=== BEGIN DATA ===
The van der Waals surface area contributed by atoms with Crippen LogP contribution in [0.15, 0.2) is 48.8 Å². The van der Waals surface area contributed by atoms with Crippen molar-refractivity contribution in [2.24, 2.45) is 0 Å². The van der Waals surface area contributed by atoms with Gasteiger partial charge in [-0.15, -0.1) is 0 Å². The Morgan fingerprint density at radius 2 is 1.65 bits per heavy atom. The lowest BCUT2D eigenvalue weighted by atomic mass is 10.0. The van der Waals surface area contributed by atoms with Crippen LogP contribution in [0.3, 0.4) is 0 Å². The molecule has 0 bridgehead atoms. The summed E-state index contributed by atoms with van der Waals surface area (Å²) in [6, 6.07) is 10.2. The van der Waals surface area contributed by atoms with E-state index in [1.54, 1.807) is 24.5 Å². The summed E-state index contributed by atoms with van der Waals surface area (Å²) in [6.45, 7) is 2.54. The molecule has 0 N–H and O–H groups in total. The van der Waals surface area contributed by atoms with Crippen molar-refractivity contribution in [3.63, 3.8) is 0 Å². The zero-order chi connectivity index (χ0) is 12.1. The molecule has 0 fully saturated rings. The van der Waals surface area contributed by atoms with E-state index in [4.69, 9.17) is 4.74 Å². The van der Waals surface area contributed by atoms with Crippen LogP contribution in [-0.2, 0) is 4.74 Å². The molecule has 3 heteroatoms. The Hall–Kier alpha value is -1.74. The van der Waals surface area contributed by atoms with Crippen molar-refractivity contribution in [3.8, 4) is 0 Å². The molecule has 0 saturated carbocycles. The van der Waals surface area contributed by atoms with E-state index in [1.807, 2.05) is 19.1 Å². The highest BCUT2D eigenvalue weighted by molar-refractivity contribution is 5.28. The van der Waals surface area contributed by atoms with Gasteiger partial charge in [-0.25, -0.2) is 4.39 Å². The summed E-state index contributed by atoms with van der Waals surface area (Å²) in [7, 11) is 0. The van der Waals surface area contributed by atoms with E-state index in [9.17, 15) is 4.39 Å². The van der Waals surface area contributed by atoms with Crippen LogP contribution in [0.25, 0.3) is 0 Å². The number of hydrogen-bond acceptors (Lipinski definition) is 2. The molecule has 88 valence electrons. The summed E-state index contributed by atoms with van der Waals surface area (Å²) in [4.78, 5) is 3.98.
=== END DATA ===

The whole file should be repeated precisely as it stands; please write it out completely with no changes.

The van der Waals surface area contributed by atoms with Crippen LogP contribution in [0.15, 0.2) is 48.8 Å². The van der Waals surface area contributed by atoms with Crippen molar-refractivity contribution in [2.24, 2.45) is 0 Å². The van der Waals surface area contributed by atoms with Gasteiger partial charge in [-0.15, -0.1) is 0 Å². The Morgan fingerprint density at radius 2 is 1.65 bits per heavy atom. The lowest BCUT2D eigenvalue weighted by atomic mass is 10.0. The van der Waals surface area contributed by atoms with Crippen LogP contribution in [0.3, 0.4) is 0 Å². The molecule has 0 bridgehead atoms. The summed E-state index contributed by atoms with van der Waals surface area (Å²) in [6, 6.07) is 10.2. The van der Waals surface area contributed by atoms with E-state index in [1.54, 1.807) is 24.5 Å². The summed E-state index contributed by atoms with van der Waals surface area (Å²) in [6.45, 7) is 2.54. The molecule has 0 N–H and O–H groups in total. The van der Waals surface area contributed by atoms with Crippen molar-refractivity contribution in [3.63, 3.8) is 0 Å². The zero-order chi connectivity index (χ0) is 12.1. The molecule has 0 fully saturated rings. The van der Waals surface area contributed by atoms with E-state index in [4.69, 9.17) is 4.74 Å². The van der Waals surface area contributed by atoms with Crippen LogP contribution in [-0.2, 0) is 4.74 Å². The molecule has 3 heteroatoms. The Hall–Kier alpha value is -1.74. The van der Waals surface area contributed by atoms with Crippen molar-refractivity contribution in [3.8, 4) is 0 Å². The molecule has 0 saturated carbocycles. The van der Waals surface area contributed by atoms with E-state index in [1.807, 2.05) is 19.1 Å². The highest BCUT2D eigenvalue weighted by molar-refractivity contribution is 5.28. The van der Waals surface area contributed by atoms with Gasteiger partial charge in [-0.25, -0.2) is 4.39 Å². The summed E-state index contributed by atoms with van der Waals surface area (Å²) in [7, 11) is 0. The van der Waals surface area contributed by atoms with E-state index in [9.17, 15) is 4.39 Å². The van der Waals surface area contributed by atoms with Crippen LogP contribution in [0.25, 0.3) is 0 Å². The number of hydrogen-bond acceptors (Lipinski definition) is 2. The molecule has 88 valence electrons. The summed E-state index contributed by atoms with van der Waals surface area (Å²) in [4.78, 5) is 3.98.